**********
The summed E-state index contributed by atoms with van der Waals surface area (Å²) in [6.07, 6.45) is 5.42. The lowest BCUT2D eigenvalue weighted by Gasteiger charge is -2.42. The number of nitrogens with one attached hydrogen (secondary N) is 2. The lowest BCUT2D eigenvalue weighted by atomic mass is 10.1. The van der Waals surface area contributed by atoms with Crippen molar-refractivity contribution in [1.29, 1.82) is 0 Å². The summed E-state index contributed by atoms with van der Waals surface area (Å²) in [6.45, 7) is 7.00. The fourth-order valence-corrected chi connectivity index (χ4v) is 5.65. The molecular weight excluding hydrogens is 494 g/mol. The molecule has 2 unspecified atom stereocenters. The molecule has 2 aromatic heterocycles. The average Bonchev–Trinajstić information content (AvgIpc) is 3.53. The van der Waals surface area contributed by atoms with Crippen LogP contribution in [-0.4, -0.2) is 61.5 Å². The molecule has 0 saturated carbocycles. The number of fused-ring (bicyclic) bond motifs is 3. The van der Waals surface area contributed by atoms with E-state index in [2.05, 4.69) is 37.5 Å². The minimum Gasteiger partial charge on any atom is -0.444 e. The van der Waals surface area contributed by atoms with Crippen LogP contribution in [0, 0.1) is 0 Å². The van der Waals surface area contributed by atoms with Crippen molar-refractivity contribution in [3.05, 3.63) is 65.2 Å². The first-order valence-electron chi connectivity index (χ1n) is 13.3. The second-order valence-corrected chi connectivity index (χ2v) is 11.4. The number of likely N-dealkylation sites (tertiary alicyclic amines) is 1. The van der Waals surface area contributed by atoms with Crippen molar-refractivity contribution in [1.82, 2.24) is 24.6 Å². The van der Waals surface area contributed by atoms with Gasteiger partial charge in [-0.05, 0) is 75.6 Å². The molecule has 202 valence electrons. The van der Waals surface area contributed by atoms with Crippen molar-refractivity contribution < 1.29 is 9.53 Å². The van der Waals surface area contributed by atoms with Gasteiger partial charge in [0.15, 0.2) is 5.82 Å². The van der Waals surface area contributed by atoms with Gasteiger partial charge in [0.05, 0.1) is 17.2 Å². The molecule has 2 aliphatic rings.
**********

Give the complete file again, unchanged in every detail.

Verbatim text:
The summed E-state index contributed by atoms with van der Waals surface area (Å²) in [6.07, 6.45) is 5.42. The lowest BCUT2D eigenvalue weighted by Gasteiger charge is -2.42. The number of nitrogens with one attached hydrogen (secondary N) is 2. The lowest BCUT2D eigenvalue weighted by atomic mass is 10.1. The van der Waals surface area contributed by atoms with Crippen molar-refractivity contribution in [1.29, 1.82) is 0 Å². The summed E-state index contributed by atoms with van der Waals surface area (Å²) in [6.45, 7) is 7.00. The fourth-order valence-corrected chi connectivity index (χ4v) is 5.65. The molecular weight excluding hydrogens is 494 g/mol. The molecule has 2 unspecified atom stereocenters. The molecule has 2 aromatic heterocycles. The average Bonchev–Trinajstić information content (AvgIpc) is 3.53. The van der Waals surface area contributed by atoms with Crippen LogP contribution in [-0.4, -0.2) is 61.5 Å². The molecule has 0 saturated carbocycles. The number of fused-ring (bicyclic) bond motifs is 3. The van der Waals surface area contributed by atoms with E-state index in [2.05, 4.69) is 37.5 Å². The minimum Gasteiger partial charge on any atom is -0.444 e. The van der Waals surface area contributed by atoms with Crippen LogP contribution in [0, 0.1) is 0 Å². The van der Waals surface area contributed by atoms with Crippen molar-refractivity contribution in [3.05, 3.63) is 65.2 Å². The first-order valence-electron chi connectivity index (χ1n) is 13.3. The second-order valence-corrected chi connectivity index (χ2v) is 11.4. The number of likely N-dealkylation sites (tertiary alicyclic amines) is 1. The van der Waals surface area contributed by atoms with Crippen molar-refractivity contribution in [1.82, 2.24) is 24.6 Å². The van der Waals surface area contributed by atoms with Gasteiger partial charge in [-0.05, 0) is 75.6 Å². The molecule has 202 valence electrons. The van der Waals surface area contributed by atoms with Crippen molar-refractivity contribution < 1.29 is 9.53 Å². The van der Waals surface area contributed by atoms with Gasteiger partial charge in [0.15, 0.2) is 5.82 Å². The van der Waals surface area contributed by atoms with Gasteiger partial charge in [0.05, 0.1) is 17.2 Å². The molecule has 2 aliphatic rings.